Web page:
1 Enoch 93:8
7 And after that in the sixth week all who live in it shall be blinded, And the hearts of all of them shall godlessly forsake wisdom. And in it a man shall ascend; And at its close the house of dominion shall be burnt with fire, And the whole race of the chosen root shall be dispersed. 8 And after that in the seventh week shall an apostate generation arise, And many shall be its deeds, And all its deeds shall be apostate. 9 And at its close shall be elected The elect righteous of the eternal plant of righteousness, To receive sevenfold instruction concerning all His creation. [ 10 For who is there of all the children of men that is able to hear the voice of the Holy One without being troubled? And who can think His thoughts? and who is there that can behold all the works of heaven?
8 All these things are the beginning of birth pains. 9 “Then they will hand you over to be persecuted and will kill you. You will be hated by all the nations because of my name. 10 Then many will be led into sin, and they will betray one another and hate one another. 11 And many false prophets will appear and deceive many, 12 and because lawlessness will increase so much, the love of many will grow cold.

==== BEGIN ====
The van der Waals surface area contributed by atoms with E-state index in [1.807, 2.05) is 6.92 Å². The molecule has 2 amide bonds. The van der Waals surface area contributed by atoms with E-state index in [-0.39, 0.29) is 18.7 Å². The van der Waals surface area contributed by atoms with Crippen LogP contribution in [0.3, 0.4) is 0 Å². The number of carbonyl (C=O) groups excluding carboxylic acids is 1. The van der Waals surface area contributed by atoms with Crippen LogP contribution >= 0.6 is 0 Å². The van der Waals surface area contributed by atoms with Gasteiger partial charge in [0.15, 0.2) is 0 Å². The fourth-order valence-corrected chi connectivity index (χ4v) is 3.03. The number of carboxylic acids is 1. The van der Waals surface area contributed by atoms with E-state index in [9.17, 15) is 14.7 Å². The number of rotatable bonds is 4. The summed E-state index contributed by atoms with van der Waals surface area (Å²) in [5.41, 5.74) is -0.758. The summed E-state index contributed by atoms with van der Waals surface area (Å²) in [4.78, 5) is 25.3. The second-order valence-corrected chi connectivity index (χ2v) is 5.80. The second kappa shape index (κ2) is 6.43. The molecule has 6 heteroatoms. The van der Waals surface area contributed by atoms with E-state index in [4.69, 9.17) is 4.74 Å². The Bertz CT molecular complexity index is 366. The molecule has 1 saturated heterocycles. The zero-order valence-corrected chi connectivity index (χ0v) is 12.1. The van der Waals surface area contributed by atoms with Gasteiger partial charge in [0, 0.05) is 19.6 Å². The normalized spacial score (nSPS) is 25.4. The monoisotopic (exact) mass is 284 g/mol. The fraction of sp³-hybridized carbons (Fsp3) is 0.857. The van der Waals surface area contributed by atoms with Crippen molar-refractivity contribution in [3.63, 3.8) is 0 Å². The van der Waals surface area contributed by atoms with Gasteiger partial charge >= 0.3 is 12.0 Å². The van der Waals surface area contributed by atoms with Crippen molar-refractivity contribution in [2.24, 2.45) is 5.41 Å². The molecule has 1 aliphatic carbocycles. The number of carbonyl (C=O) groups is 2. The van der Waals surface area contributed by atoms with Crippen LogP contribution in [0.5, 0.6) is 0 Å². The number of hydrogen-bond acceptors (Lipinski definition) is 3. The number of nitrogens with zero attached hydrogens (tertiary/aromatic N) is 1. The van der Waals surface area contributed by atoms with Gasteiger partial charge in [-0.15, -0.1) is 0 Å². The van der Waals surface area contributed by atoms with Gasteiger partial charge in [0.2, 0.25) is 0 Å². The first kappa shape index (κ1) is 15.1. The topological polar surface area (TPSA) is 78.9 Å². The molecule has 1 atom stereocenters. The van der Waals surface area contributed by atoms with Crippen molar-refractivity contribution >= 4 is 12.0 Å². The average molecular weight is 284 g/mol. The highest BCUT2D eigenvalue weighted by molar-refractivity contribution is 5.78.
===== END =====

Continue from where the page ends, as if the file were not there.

Notes and References
"... If we conclude that the sayings about “this generation” were not created by the Q circle, but rather stem from pre-existing tradition and probably even the original Jesus movement, may we not, by the same historical logic that produced the communal history of the Q people, infer that Jesus himself was led to this way of speaking not by a theological system but rather by concrete experiences of rejection? I not only think we can, but we should. (a) Even in the Gospels the sayings have been placed in contexts where Jesus is speaking to crowds or opponents. That is, the “hortatory tendency” of the Gospels could not transform these sayings into general teaching about the state of Jesus’ contemporaries. They have retained their polemical edge, and it is hard to imagine that they at one time functioned differently. (b) In addition, it is unlikely that Jewish eschatological expectations are sufficient to explain the state of the tradition as it stands. To be sure: one finds in Second Temple texts the idea that lawlessness would increase as birth pangs of the Messianic age (4 Ezra 5:2; m. Sotah 9:15). Jesus may even have inherited a belief in “the dismal state of Israel in the time preceding the final judgment” (see 1 Enoch 93:9; Jubilees 23:14). However, those notions cannot sufficiently explain the Jesus tradition, since what we find is not general commentary on “this generation” and its depravity, but rather sayings that have opposition to and/or rejection of Jesus in view. For instance: why is “this generation” worse than the Ninevites? Because the Ninevites repented at the preaching of Jonah, whereas “this generation” has not. Even if Jesus entered his ministry with some eschatological expectation about a sinful generation preceding the end, these sayings imply it was his own rejection that triggered him to speak about it ..."
Ferda, Tucker S. Jesus and the Galilean Crisis: Interpretation, Reception, and History (pp. 371-372) University of Pittsburgh, 2016
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